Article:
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    Real Strategy Requires Cunning

sandborn9

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Hi,
I'm playing as Germany and is 4th of July 1941. Stalingrad has fallen and the Bitter Peace with Russia is in place. I've micromanaged the fighting and I've crushed the Russian armies. They only have left maybe 10 or so divisions that have to withdraw from my new conquered lands. On the other hand the new border is huge, 56 provinces, and I only have 4 infantry and 1 panzer armies in the east plus 1 infantry army that is guarding Europe. What I would like to do is invade England, but what to do with the new border with Russia? How may divisions should I leave there? Is one infantry division for each province enough to prevent an invasion from Russia? What is Russia usually do after the Bitter Peace? If I leave them alone will they leave me alone for the rest of the game or at least for a few years? How fast are they rebuilding their armies and with what technology (they didn't have a single heavy tank division until now)? I would like to puppet Russia but the invasion of England and Egypt has to take priority. And looking at how huge Siberia is, driving my tanks through it would probably take forever and be a logistic nightmare. So, what should I expect from Russia in the future? Thanks for answers!
 

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One infantry division per border province is sufficient. Try to improve infrastructure "highways" up until the border and then along the border. Important is first to get some time to react to an aggression, and second to have the infrastructure to carry the supplies and fuel for those lovely tanks. Third, should you start war with Russia to puppet it, you will need badly those infrastructure corridors. Don't go in Siberia with more than light tanks (beside Infrantry, that is). Cavalry is even better, given speed and lack of fuel consumption, once you have breached the front.

And, if the border is with the Ural mountains on the Russian side, bring Mountaineers to bear the brunt of the battle in those tricky mountains. Last but not least build some airfields and keep Interceptors there to secure air superiority along border.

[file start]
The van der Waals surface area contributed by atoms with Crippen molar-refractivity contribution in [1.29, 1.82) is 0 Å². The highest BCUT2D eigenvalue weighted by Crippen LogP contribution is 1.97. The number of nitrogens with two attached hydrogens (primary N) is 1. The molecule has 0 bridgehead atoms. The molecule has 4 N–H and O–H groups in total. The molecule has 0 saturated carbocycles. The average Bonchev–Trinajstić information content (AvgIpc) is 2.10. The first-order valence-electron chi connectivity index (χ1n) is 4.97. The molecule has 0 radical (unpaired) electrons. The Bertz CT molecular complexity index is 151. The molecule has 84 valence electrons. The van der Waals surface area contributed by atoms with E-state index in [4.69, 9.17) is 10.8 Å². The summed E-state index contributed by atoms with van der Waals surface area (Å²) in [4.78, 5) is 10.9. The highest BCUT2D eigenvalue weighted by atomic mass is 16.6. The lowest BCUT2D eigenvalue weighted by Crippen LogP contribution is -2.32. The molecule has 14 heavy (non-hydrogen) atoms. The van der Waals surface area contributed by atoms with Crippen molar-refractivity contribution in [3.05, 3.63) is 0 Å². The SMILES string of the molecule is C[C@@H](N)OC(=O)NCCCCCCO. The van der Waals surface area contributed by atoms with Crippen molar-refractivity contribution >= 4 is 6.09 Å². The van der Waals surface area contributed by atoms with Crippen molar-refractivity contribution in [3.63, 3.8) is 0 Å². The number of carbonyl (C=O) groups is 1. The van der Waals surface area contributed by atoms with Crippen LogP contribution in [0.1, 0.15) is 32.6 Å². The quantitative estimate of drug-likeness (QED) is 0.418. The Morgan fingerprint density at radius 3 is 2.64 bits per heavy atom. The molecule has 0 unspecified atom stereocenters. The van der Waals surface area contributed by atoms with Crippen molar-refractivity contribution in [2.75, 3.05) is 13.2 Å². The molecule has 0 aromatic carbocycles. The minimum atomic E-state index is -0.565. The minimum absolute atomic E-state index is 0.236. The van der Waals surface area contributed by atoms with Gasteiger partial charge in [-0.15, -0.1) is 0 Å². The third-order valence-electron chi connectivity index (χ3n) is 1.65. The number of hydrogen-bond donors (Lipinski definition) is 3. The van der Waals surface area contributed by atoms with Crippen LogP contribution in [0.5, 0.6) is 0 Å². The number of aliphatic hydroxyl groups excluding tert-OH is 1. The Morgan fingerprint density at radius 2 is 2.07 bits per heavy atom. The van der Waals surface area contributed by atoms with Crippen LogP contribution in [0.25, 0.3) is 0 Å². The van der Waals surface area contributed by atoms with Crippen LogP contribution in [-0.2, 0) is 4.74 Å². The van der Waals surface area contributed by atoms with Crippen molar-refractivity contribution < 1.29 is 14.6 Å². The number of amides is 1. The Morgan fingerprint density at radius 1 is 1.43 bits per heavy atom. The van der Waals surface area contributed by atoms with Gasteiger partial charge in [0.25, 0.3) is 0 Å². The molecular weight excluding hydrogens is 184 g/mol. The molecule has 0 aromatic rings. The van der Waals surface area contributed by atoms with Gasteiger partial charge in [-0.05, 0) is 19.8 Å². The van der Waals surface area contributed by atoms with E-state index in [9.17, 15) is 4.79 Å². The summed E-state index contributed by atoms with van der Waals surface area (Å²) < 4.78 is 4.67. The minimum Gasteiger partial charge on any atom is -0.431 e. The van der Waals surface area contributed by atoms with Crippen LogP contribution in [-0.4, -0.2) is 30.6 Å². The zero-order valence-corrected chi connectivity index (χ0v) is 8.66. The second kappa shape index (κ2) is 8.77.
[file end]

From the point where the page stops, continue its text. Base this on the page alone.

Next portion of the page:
Check in the diplomacy screen the relations with the Soviet Union. There is 100% a truce in place, for one year, if I remember correctly. In my experience, although it remains a major power, Russia cannot match your military might for many years to come, so it will have little incentive to attack you. AI is quite sensitive to the balance of power. Go ahead with England without worry.
 
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Kovax

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As said, you have one year of absolute safety. After that, as long as you maintain some troops on the front, the Soviets cannot break the truce unless they outnumber you ON THE BORDER by some serious margin, which decreases each year. If you see them massing troops on the front, you've got more than enough time to prevent a 2:1 or 3:1 ratio.

The invasion of the UK shouldn't require a lot of troops, as long as you can hold a couple of flanking sea zones to allow your transports to unload in safety between them. Once you have a port (ANY port), the transports don't need to sit there as vulnerable targets, and the rest should be a cake-walk compared to the East. Usually, those obsolete battle-wagons left over from WWI will last long enough (with the aid of land-base air) to hold one flanking sea zone, so you just need enough ships to hold the other flank of the invasion's sea corridor, plus some escorts and land-based planes to give the transports some air cover. You can pre-build a couple of Level 1 ports and deploy those wherever your troops land, which should allow enough supply to tide you over until your infantry can gain control of a REAL port.

No need to sink the entire Royal Navy to launch Operation Seelow, although I usually make house rules to sink X number of battleships or close both ends of the Med before invading England, because it makes the game too easy if I take England out of the picture early in 1940.

Puppeting the SU can be problematical, because you will then need to supply any surviving Soviet troops from Berlin. The supply system will send DOUBLE the needed supplies until the supplies at the individual units are at full capacity, and then it will drop to normal. In the mean time, Germany's entire 99,999 stockpile of supplies will vanish into the system, and units in other directions will end up with frequent supply issues. You DO NOT want to be in the middle of a fight with the UK or US while this is happening. Eventually, all of that excess supply will return, along with all of the Soviet stockpile, overflowing your own stockpile. Enjoy the mess. Afterwards, you've got the entire eastern 2/3 of the SU in your faction as an ally, rather than against you.

What's even more entertaining (in a bad sort of way) is if you annex the whole thing, and then have to deal with rebels spawning at the rate of several per month, with travel times from one revolt to the next taking several months across the terrible infrastructure. Basically, you can empty your entire manpower pool to place garrisons and mobile units and still not keep it all that well pacified.....but you'll have so much IC you won't know what to do with it (Hint: build a ginormous navy and expand your air force to take on the US, plus sink a couple hundred IC into infrastructure upgrades to create supply corridors through the former SU territories).
 
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phantomrider